Academic Minute Podcast
Andrew Neff, Emory University – Drug-Delivery Technology Opens New Doors for Psychiatric Treatments
New psychiatric treatments could be on the way to the brain.
Andrew Neff, Visiting Assistant Professor of Psychology at Oxford College of Emory University, researches mental health, education, and new technology developments in neuroscience. His Podcast and Audiobocalled Neighborhood Neuroscience is available on most major podcast platforms.
Drug-Delivery Technology Opens New Doors for Psychiatric Treatments
It is hard to precisely deliver drugs to the brain, but an emerging technique called focused ultrasound has begun to do so in experimental trials for people with cancer and neurological diseases. Our research suggest that this technology would also have important implications in mental illness, and one possible example is Autism.
In recent years, scientists have studied whether oxytocin, a chemical often associated with prosocial behavior, could be used as a drug for the treatment of Autism. However, most experiments have not found any obvious clinical benefits in human subjects. These trials are emblematic of our failures to identify new drugs to treat most mental disorders.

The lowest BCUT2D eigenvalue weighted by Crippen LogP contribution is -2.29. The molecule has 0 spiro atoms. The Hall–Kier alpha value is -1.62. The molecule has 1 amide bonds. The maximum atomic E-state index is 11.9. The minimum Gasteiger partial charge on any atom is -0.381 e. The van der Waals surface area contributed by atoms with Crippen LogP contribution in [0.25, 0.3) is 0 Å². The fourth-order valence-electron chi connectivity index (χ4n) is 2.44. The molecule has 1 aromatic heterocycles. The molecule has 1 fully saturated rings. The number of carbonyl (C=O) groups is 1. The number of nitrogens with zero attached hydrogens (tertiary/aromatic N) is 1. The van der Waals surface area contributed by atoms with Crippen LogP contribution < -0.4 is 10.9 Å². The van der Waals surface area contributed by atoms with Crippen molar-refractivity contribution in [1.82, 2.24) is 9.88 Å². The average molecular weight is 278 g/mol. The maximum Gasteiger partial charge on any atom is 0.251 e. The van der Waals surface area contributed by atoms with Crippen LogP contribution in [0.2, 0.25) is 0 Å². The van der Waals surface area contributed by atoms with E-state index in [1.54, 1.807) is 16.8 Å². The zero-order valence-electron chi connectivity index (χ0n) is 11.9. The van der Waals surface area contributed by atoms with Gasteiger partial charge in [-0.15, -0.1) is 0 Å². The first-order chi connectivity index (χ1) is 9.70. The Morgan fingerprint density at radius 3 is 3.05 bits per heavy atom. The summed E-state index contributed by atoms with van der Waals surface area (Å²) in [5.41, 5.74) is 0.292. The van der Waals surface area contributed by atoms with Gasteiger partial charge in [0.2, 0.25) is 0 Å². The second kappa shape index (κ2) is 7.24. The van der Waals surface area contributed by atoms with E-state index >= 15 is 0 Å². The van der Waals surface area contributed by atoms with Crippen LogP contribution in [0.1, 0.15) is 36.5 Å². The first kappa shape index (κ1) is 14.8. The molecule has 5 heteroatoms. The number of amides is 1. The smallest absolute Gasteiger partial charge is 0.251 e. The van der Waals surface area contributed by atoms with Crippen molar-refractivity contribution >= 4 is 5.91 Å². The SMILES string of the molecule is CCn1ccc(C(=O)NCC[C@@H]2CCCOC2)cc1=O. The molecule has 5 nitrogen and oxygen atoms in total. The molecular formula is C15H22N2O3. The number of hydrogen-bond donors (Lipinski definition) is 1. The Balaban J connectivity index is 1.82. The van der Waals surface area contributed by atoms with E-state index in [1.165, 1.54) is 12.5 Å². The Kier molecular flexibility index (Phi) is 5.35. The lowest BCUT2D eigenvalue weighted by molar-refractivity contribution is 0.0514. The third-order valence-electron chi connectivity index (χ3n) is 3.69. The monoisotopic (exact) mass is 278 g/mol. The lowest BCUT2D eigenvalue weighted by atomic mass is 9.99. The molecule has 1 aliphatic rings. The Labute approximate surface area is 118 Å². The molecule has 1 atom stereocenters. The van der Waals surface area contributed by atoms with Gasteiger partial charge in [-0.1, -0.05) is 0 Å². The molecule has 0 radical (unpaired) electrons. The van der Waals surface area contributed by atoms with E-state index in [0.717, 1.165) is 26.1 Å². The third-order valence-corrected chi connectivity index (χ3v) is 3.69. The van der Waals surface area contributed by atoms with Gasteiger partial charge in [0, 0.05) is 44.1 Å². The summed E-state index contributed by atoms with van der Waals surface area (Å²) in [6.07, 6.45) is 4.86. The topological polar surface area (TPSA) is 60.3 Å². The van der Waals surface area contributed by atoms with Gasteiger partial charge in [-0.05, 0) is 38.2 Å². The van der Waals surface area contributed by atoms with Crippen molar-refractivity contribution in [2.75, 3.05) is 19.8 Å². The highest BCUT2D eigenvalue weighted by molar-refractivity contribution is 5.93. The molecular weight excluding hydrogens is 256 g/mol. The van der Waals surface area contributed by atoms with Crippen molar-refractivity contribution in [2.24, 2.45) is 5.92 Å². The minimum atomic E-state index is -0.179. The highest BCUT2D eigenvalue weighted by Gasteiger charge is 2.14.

But, focused ultrasound, a minimally-invasive intervention brings new hope. Applying sound waves to the brain makes the brain susceptible to drug delivery, allowing drugs to be targeted to specific regions of the brain. This is clearly useful when trying to target toxic chemicals to cancer tumors, but the basic possibility of minimally-invasive region-specific drug delivery opens many doors. There is a growing appreciation for the fact that chemicals do different things in different parts of the brain. For example, considering social behavior, in mice, there are regions of the brain in which oxytocin can encourage social behavior and regions where oxytocin actually prevents it. A rational treatment, using oxytocin, would discriminate where in the brain Oxytocin is administered, and focused ultrasound can do that.
This technology has not yet been tested in human psychiatric conditions, and questions about safety remain. However, it is allowing scientists to study the chemical systems in the living human brain with more precision than ever before, which will lead to new interventional trials and consequently new hope for the treatment of many mental disorders, including Autism.